Skip to main content

Cerro del Cubilete

Cerro del Cubilete

The monument to Christ the King on the Cerro del Cubilete (Cubilete Hill) is considered to be the geographical center and heart of the Republic of Mexico. It is an important symbol of Catholicism in the twentieth century, built to defy the secularizing policies of the Mexican state. Its aim was to unite the nation's Catholics, and it served as a balm for the wounds inflicted by the Cristero War (Guerra Cristera, 1926–1929), which ended with the expulsion of the combatants. The monument's construction (1919–1960) survived several conflicts as the Catholic Church struggled to preserve its diminishing hegemony; today it stands as a material embodiment of the country's history of religious belief in the power of Christ, if only symbolic, over and above earthly powers. The shrine is visited by hundreds of pilgrims every year.

See alsoCristero Rebellion; Mexico: Since 1910; Religion in Mexico, Catholic Church and Beyond.


Torres Septién, Valentina. "De cerro a montaña santa: La construcción del monumento a Cristo Rey (1919–1960)." Historia y Grafía 22 (2004): 113-154.

                              Valentina Torres SeptiÉn

Cite this article
Pick a style below, and copy the text for your bibliography.

  • MLA
  • Chicago
  • APA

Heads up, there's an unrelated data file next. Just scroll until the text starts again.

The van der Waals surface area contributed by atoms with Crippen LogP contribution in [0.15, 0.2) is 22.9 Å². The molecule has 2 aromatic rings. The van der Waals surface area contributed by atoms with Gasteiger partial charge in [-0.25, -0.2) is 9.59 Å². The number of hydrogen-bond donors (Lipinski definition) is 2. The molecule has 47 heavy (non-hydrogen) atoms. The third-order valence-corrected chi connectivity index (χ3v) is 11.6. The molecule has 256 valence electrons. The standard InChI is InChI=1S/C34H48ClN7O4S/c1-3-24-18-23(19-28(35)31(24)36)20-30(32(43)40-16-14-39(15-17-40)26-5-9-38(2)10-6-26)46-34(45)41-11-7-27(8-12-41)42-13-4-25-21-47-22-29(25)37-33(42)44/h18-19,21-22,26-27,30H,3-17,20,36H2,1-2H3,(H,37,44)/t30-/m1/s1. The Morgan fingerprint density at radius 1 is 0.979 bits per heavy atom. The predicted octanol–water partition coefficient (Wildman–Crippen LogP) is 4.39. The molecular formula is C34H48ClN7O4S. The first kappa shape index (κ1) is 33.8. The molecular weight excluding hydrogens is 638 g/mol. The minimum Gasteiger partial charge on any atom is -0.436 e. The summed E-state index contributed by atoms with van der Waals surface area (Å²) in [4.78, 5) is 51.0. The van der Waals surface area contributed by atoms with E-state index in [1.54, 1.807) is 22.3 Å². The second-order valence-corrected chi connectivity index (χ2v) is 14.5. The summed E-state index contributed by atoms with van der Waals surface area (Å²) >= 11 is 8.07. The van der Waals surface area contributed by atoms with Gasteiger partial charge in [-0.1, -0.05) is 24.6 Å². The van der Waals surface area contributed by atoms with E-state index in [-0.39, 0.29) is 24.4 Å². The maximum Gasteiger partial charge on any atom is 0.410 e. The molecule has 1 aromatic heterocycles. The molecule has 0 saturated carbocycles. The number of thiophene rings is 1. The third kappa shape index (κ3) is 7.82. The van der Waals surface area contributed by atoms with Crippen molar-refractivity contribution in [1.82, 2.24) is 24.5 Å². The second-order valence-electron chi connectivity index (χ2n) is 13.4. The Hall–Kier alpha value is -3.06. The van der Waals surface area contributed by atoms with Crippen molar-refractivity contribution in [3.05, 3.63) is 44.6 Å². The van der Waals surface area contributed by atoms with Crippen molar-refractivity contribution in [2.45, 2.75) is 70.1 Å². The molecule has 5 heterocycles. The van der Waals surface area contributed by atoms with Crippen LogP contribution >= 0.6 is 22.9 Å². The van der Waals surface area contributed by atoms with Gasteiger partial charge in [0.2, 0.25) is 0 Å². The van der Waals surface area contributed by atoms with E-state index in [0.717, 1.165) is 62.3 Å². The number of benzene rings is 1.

"Cerro del Cubilete." Encyclopedia of Latin American History and Culture. . 20 Jan. 2019 <>.

"Cerro del Cubilete." Encyclopedia of Latin American History and Culture. . (January 20, 2019).

"Cerro del Cubilete." Encyclopedia of Latin American History and Culture. . Retrieved January 20, 2019 from

Learn more about citation styles

Citation styles gives you the ability to cite reference entries and articles according to common styles from the Modern Language Association (MLA), The Chicago Manual of Style, and the American Psychological Association (APA).

Within the “Cite this article” tool, pick a style to see how all available information looks when formatted according to that style. Then, copy and paste the text into your bibliography or works cited list.

Because each style has its own formatting nuances that evolve over time and not all information is available for every reference entry or article, cannot guarantee each citation it generates. Therefore, it’s best to use citations as a starting point before checking the style against your school or publication’s requirements and the most-recent information available at these sites:

Modern Language Association

The Chicago Manual of Style

American Psychological Association

  • Most online reference entries and articles do not have page numbers. Therefore, that information is unavailable for most content. However, the date of retrieval is often important. Refer to each style’s convention regarding the best way to format page numbers and retrieval dates.
  • In addition to the MLA, Chicago, and APA styles, your school, university, publication, or institution may have its own requirements for citations. Therefore, be sure to refer to those guidelines when editing your bibliography or works cited list.